The massive spike in job openings in the blockchain space has created a considerable demand for quality developers. But as the industry is still so young, few applicants can fill these positions. A secondary market for costly certificates, online courses, and hackathons has thus sprung up to fill this need.
On March 8, 2019, Facebook announced 20 different job openings to augment its recent blockchain push. While some were less technical than others, the rush to bring in as many experts has reached a peak. The announcement quickly made headlines, along with the social media platform’s hushed stablecoin developments. But Facebook isn’t setting any trends, as the push for blockchain jobs has been ongoing, and ever increasing over the past few years.
Data collected from GlassDoor, a platform that rates companies and management, indicated that IBM boasts the most blockchain-related jobs at 110, with accounting powerhouse Ernst & Young and Oracle coming in second and third respectively. Other big names include BMW, Telefónica, and Siemens. All this even before mentioning the many blockchain-specific startups all over the world.
(Source: The Hard Fork)
Naturally, the estimated 5,700 total jobs aren’t going to be filled overnight which is part of the reason that the average salary of a developer can command more than $150,000 a year according to 2018 reports. A job market desperate for equipped applicants has also created another demand: Education.
Adoption and Professional Prospects
Likely the biggest news that combines both blockchain developments and education has been the outpouring of university courses on the subject.
From Yale University in the United States to Globsyn Business School in India, curriculum’s are pivoting as fast as beverage companies to cash in on the crypto hype. Some schools are testing the immutability feature of the innovation, while still others are offering course work into the details of distributed ledger technology (DLT).
This has also created demand outside of the ivory tower of formal education. Online classes from Coursera, Central Blockchain Council of America, and B9lab have enjoyed record numbers of students. Many of these courses are also focused on bringing in business leaders and marketers to the sector rather than strictly developers. In an interview with BTCManager, Elias Haase, a co-founder of B9Lab, explained that non-tech executives need to know this information as much as the mid-career software developer.
Founded in 2015, B9lab’s site offers a wide variety of different course work ranging from an Ethereum Developer Course, Hyperledger Fabric 101, and a suite of programs for non-developers. “The idea is to empower business experts with the knowledge to make their own decisions about the technology,” said Haase. “It’s damaging with too many people playing to the hype, especially if it doesn’t make sense. The key is to provide healthy information to support long-term projects.”
The focus on a longer time horizon is also supported by B9lab’s network of tutors and alumni. “We have an active alumni community, who are hugely valuable,” said Haase, adding:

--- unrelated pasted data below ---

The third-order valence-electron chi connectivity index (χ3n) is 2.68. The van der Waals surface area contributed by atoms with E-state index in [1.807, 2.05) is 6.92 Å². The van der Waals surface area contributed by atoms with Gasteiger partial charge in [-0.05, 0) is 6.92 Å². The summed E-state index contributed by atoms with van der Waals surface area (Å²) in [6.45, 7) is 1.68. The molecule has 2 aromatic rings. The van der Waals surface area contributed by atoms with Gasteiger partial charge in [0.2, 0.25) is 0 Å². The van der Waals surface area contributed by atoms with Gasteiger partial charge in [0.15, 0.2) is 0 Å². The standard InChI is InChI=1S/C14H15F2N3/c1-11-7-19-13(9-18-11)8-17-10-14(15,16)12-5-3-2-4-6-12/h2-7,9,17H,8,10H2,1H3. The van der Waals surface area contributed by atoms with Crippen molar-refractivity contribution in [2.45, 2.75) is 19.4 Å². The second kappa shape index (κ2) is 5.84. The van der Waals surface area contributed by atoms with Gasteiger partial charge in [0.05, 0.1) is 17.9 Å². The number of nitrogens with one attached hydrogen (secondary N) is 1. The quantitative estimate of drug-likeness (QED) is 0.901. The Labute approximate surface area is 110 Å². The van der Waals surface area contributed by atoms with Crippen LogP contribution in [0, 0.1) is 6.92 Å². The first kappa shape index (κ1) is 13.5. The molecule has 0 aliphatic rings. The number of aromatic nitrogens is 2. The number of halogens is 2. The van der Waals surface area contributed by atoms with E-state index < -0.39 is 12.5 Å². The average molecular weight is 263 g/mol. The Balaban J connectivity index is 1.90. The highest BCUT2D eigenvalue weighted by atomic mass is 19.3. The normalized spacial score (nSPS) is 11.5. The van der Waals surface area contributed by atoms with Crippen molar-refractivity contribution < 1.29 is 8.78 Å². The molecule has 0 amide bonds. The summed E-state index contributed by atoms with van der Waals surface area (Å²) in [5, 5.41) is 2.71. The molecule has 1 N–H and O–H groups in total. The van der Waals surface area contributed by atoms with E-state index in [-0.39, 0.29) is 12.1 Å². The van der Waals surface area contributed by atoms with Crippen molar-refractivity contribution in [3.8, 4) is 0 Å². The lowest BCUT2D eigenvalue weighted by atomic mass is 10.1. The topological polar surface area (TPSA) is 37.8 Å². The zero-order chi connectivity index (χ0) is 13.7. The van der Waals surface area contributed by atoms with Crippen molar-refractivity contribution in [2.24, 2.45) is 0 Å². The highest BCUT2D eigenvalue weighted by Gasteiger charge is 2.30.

“They help as tutors for code review, and provide a positive feedback look for development.”
Graduates can also expect to regularly find jobs as Haase’s organization has developed working relations with the likes of Santander, SAP, and ConsenSys. With over 14,000 participants from all over the world, the first steps into the professional world are likely as freelancers and contract work, according to Haase. To further develop a dense network of crypto developers, B9lab has teamed up with Ethereum’s Department of Decentralization to build out the Community Blockstars program which kicked off in January 2019 at Goerlicon.
The aim of the Blockcstars program is to train 1,000 developers for free. Haase said that if a company decides to sponsor the initiative, course content will be built to accommodate that sponsor’s needs. Due to the course content, however, these developers will likely be prepared to work on Ethereum, not Bitcoin.
Before turning to blockchain education, B9lab’s co-founder was paying for his and friend’s dinners with as much as ten bitcoin. “I was helping build platforms for fintech startups and crowd investment projects,” he said. “It was only natural that I stumbled upon Bitcoin in 2011 and then later Ethereum.”
He began developing in-house training for other developers at his company and explained how learning about smart contracts was a “mind-blowing” experience. Of course, Bitcoin never fell to the wayside, but smart contract platforms like Rootstock (RSK) weren’t quite ready to bring the technology to bitcoin and dApps were a major focus in 2015.
In the short term, Haase admits that B9Lab is still looking to bring on new material. And at time of press, interested parties can dive into Ethereum, Hyperledger, EOS, and R3’s Corda tutorials. On future developments, he said:
“Blockstars is the first step to open things up and we have a team working towards helping people to get sponsored to learn to program.”
B9lab is then focused on providing high-quality content in different languages and on keeping the courses affordable. Accessibility, for all blockchain education ventures, is critical for such global technology and as the crypto hype continues to spread, hiring trends will likely remain bullish.